A single genetic mutation may have made us more susceptible to cancer

A single genetic mutation may have made us more susceptible to cancer

It is estimated that one in five people will develop cancer in their lifetime. A sad record if we compare ourselves to other primate species, which, at least based on the available evidence, are not so prone to get cancer. Suffice it to say that out of 971 autopsies on the bodies of non-human primates who died inside the Philadelphia Zoo in Pennsylvania between 1901 and 1932, only 8 specimens were found to have neoplasms.

Our genetic heritage differs from that of chimpanzees only for 1%. And today a team from Memorial Sloan Kettering Cancer Center in New York reveals in Cell Reports that among that handful of genetic differences there is one that may have significantly increased our propensity to develop cancer compared to what happens in other primates. It may have been the price to pay for increased fertility.

What could be the reason? Researchers at the Memorial Sloan Kettering Cancer Center in New York wondered, and therefore decided to review hundreds of human genes by comparing them with their counterparts in 12 other primate species.

About differences , to be fair, there are quite a few. But one in particular has attracted the attention of scientists as it occurs in a so-called tumor suppressor gene (that is, a gene that, if it works correctly, has protective functions) and moreover in a region that is particularly conserved during the evolution of primates. The gene in question is called Brca2 and is well known in medical science because its mutations in humans considerably increase the risk of developing cancers, especially in the breast and ovaries.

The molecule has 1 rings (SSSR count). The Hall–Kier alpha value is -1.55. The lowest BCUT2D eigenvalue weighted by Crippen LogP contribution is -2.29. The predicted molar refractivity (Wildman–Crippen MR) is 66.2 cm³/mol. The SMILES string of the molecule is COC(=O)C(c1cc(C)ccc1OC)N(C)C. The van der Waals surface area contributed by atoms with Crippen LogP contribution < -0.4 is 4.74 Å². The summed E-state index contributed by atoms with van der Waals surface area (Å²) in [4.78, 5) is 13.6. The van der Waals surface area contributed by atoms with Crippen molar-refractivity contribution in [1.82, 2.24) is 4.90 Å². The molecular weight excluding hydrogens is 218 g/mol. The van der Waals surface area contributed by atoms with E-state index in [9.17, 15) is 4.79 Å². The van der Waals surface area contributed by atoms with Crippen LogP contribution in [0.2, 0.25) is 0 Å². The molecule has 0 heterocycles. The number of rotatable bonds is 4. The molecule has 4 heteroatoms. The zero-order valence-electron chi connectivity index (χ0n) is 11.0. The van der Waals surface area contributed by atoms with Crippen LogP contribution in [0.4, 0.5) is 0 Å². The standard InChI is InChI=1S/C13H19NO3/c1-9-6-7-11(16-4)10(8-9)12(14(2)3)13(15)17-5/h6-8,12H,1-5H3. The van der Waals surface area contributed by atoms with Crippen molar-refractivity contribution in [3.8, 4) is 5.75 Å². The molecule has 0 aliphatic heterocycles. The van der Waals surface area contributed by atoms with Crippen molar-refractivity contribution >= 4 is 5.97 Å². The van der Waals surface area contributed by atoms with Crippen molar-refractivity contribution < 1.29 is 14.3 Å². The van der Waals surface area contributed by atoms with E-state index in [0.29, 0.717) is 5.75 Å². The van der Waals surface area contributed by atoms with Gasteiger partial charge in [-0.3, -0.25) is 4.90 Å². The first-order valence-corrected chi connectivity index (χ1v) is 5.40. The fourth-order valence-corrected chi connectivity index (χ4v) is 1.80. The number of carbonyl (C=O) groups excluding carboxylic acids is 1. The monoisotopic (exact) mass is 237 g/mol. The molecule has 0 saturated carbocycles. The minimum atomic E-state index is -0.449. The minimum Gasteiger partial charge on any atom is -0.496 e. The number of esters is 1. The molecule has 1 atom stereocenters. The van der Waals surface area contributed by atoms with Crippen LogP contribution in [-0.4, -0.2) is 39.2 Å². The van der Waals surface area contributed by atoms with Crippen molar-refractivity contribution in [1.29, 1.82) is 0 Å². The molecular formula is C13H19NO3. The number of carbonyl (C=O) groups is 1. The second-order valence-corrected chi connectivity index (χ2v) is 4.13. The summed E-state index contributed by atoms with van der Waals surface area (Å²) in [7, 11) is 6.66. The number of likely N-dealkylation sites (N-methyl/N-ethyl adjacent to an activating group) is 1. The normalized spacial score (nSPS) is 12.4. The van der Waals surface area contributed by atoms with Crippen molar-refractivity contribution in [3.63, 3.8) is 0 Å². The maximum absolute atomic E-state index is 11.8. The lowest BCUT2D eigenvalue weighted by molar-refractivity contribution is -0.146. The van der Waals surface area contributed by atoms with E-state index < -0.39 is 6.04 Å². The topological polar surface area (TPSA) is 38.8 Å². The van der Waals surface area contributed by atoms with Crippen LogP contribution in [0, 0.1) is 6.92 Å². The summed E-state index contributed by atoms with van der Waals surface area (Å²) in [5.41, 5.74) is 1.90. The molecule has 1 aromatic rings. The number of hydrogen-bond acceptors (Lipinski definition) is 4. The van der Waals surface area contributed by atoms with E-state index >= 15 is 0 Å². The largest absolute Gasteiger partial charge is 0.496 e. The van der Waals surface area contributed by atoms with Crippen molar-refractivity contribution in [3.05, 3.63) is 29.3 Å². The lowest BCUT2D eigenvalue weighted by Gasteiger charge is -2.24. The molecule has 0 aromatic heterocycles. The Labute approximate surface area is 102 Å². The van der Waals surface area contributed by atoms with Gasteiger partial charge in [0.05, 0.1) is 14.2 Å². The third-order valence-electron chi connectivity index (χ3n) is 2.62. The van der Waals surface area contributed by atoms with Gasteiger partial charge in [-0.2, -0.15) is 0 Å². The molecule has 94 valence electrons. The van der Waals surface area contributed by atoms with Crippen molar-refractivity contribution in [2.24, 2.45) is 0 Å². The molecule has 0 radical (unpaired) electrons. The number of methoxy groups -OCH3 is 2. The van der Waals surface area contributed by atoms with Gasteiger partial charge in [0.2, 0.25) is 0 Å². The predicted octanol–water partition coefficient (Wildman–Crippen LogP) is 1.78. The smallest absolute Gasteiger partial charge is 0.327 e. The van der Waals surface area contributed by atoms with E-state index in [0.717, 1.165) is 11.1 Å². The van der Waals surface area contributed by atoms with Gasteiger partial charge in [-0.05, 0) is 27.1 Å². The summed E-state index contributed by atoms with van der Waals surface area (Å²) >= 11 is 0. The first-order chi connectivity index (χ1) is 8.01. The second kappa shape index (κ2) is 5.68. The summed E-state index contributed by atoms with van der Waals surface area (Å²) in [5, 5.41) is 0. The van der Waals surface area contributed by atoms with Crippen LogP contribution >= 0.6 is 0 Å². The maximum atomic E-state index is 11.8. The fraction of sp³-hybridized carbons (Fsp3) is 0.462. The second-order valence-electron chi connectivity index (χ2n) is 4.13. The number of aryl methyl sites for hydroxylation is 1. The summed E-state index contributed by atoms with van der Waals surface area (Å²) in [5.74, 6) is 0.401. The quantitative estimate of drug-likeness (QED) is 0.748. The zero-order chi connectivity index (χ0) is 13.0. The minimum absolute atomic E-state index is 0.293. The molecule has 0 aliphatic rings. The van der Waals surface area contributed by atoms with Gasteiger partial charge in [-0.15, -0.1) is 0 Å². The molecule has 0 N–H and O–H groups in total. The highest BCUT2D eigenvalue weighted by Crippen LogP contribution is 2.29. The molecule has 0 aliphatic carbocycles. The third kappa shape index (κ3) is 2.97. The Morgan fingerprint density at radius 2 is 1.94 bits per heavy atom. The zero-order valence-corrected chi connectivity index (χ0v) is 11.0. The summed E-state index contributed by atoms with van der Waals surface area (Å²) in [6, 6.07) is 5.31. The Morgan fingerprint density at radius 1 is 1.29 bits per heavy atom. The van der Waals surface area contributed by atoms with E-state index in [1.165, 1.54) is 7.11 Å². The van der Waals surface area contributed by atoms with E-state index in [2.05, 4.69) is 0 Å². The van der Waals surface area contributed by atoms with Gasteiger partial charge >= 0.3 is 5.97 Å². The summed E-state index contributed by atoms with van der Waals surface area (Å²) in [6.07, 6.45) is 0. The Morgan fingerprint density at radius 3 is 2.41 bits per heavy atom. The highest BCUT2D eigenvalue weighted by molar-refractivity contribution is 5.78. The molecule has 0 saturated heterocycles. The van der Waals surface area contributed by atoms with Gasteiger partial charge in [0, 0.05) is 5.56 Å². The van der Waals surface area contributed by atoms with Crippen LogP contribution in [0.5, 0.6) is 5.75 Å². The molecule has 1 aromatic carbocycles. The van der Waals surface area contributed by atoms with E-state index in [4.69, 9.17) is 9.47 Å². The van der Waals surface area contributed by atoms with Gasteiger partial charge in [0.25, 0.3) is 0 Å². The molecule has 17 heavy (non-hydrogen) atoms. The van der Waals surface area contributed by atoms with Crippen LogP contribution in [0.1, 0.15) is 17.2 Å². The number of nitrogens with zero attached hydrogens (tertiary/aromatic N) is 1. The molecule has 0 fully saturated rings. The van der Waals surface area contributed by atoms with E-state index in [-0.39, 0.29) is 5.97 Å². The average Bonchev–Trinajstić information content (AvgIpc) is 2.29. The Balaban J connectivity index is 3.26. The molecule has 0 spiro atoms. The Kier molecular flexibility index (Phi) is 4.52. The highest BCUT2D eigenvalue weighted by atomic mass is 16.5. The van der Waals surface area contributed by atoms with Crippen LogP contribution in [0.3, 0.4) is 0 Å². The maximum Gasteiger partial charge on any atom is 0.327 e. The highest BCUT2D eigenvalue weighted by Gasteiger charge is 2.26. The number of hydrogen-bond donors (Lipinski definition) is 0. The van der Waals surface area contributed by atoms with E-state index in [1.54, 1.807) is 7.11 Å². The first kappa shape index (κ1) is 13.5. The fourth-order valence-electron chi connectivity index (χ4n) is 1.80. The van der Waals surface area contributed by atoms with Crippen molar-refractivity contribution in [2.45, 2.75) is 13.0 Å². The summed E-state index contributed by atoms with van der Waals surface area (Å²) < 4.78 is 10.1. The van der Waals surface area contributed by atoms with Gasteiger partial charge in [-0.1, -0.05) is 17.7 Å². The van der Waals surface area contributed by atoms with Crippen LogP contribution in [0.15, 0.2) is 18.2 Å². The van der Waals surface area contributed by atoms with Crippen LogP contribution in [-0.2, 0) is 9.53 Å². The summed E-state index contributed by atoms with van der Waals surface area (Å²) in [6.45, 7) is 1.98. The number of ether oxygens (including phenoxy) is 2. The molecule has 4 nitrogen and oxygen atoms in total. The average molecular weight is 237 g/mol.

New York researchers have found that human Brca2 is slightly different than that of other non-human primates: a single nitrogenous base (a single letter of the genetic code) has changed, and this is enough to change the characteristics of one of the amino acids of the corresponding protein. The amino acid alteration falls into the site (or domain) of binding with another protein (Dss1), which serves to stabilize Brca2, decreasing its affinity. In other words, the human Brca2 protein would bind less Dss1, would be more unstable and, therefore, less active in repairing DNA damage than that of chimpanzees.

The reasons why the alteration of Brca2 was selected and has become fixed in humans have not been established, but scientists speculate that they may have to do with improving fertility. There are studies, in fact, that show that women with Brca2 variants linked to an increased risk of cancer have even greater chances of getting pregnant. In short, an evolutionary compromise.

The discovery opens up many prospects for investigation and in the future it could also lead to new oncological treatments, or - who knows - to gene editing.